Brain Injury Hike Tewantin to Caloundra 80km (but probably more)

Fundraising and Awareness Hike: 450km total

8th of October – 11th of October

Right before I got to the Sunshine Coast I had to make up the distance I had missed out on by not being able to walk the Cooloola Great Walk (it was closed by QPWS). I did that at home by walking to my mum’s place along the Buxton Road (22km), and walking around Burrum Coast National Park and out along the road that connects Walkers Point to Woodgate. It’s pretty cool living right next to a national park:

The melaleuca circuit is 12km. One time, at the bird hide, a snake slithered over my hand. Another time, I saw a musk duck. That was pretty cool. Better than the snake.

Echidna all scrunched up. I tried to sneak up on him/her to get a good photo, but they must feel the vibrations of anything that is approaching and go straight into scrunch mode.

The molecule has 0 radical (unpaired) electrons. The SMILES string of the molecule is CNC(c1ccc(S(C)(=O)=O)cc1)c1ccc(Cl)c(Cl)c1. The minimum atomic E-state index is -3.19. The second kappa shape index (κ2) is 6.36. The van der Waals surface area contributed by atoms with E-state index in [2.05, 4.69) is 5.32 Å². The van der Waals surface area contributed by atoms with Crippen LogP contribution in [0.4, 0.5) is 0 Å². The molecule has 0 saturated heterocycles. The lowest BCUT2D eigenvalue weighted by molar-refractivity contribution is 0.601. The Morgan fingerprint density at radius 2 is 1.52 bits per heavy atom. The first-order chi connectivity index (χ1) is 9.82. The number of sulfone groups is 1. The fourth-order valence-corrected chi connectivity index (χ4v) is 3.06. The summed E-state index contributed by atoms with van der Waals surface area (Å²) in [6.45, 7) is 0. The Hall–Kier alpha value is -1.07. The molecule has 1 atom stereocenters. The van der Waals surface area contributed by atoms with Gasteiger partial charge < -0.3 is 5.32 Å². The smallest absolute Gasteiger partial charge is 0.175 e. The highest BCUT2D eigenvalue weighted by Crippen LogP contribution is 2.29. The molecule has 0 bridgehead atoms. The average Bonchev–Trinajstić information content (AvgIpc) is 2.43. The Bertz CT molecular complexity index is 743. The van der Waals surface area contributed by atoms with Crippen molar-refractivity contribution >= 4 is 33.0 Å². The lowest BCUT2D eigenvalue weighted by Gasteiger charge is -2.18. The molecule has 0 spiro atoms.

The wetlands on part of the Melaleuca Circuit.

Note on Sunshine Coast Section of hike: The hike jumped around a lot here. I expected to be able to walk straight from Tewantin to Caloundra, but wasn’t able to garner the interest of any caravan parks in helping me out with a free tent site, which meant I had to trek over, across, back, forwards and sideways to cover the distance, while being accommodated very kindly for free by some people I’d known for a long time, but mostly by people I’d never met before.

The first day on the Sunshine Coast was really hard. It was soooo freakin’ hot and the concrete paths really hurt my feet. It was good to learn this though. For the rest of the hike I stayed off the concrete and walked on the grass/dirt next to it.

The cool guy I’m married to dropped me near the Tewantin primary school and I walked from there.